Indigenous, environmental, and agricultural organizations throughout Saskatchewan have come together to call on the provincial government to halt the sale of treaty land to private owners. Since 2007, the Province has auctioned off over 2 million acres of Crown land – totalling an area larger than Prince Albert National Park – with sweeping implications for treaty relations, wildlife habitat, and the ability of people throughout Saskatchewan to access land for both livelihood and recreational activities.
The statement (attached) is signed by over 20 organizations in Saskatchewan, including Idle No More, the Office of the Treaty Commissioner, Nature Saskatchewan, the Saskatchewan Environmental Society, the National Farmers Union, and the Saskatchewan Federation of Labour, together representing over 100,000 members.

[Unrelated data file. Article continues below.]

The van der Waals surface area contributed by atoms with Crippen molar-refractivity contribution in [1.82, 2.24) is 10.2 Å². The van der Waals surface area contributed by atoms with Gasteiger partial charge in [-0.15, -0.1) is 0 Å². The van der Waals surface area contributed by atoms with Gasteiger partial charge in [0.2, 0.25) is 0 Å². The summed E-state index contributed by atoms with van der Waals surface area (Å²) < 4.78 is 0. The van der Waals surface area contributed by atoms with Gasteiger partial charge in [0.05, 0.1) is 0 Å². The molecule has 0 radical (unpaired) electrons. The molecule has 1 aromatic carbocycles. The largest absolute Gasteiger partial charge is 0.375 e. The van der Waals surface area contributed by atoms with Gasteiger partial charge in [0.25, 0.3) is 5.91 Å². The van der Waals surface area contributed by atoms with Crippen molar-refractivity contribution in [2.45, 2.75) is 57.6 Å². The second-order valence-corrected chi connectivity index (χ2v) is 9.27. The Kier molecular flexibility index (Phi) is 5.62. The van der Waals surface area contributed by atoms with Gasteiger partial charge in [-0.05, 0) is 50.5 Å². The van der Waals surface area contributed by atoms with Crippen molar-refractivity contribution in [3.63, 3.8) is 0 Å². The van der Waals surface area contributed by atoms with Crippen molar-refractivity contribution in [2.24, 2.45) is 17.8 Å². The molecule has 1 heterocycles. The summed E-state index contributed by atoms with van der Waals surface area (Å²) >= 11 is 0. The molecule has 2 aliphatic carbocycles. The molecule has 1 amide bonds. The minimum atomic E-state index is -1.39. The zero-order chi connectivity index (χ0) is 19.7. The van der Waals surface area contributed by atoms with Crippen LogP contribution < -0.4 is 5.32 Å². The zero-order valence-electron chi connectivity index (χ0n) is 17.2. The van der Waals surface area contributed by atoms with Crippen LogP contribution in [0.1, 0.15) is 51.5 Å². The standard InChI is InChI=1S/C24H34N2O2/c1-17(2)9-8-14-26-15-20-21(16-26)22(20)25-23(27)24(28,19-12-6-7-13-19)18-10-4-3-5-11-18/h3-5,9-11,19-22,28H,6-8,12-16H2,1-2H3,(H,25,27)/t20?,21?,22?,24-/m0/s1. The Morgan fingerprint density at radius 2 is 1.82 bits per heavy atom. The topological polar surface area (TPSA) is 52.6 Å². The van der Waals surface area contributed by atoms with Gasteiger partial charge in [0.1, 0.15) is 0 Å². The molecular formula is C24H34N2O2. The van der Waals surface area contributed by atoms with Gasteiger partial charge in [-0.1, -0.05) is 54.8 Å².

The lands that have been privatized include formerly protected grassland, wetlands, and aspen parkland that are the territories of the Cree, Saulteaux, Nakota, Dakota, Lakota, and Métis Peoples.
“People forget that these are treaty lands that belong to Indigenous title holders,” says Sylvia McAdam, a law professor and founding member of Idle No More. “They should not be viewed as ceded lands.”
With less than 14 per cent of grasslands remaining in Saskatchewan, Crown lands provide critically important wildlife habitat in an increasingly fragmented prairie ecosystem.
“The relatively large blocks of native prairie existing on Crown lands provide a refuge and source population for many at-risk plants and animals,” says Jordan Ignatiuk, Executive Director of Nature Saskatchewan. “Their protection is crucial to avoiding the extinction of iconic prairie species.”
“We all share a responsibility to preserve the precious little native prairie that’s left and ensure that it remains accessible,” says Trevor Herriot of Public Pastures – Public Interest. “This is land we were entrusted to share and protect together under treaty, and it’s the closest thing we have to land held in common for the benefit of all treaty people. It belongs to future generations, and is crucial to honouring the treaty relationship.”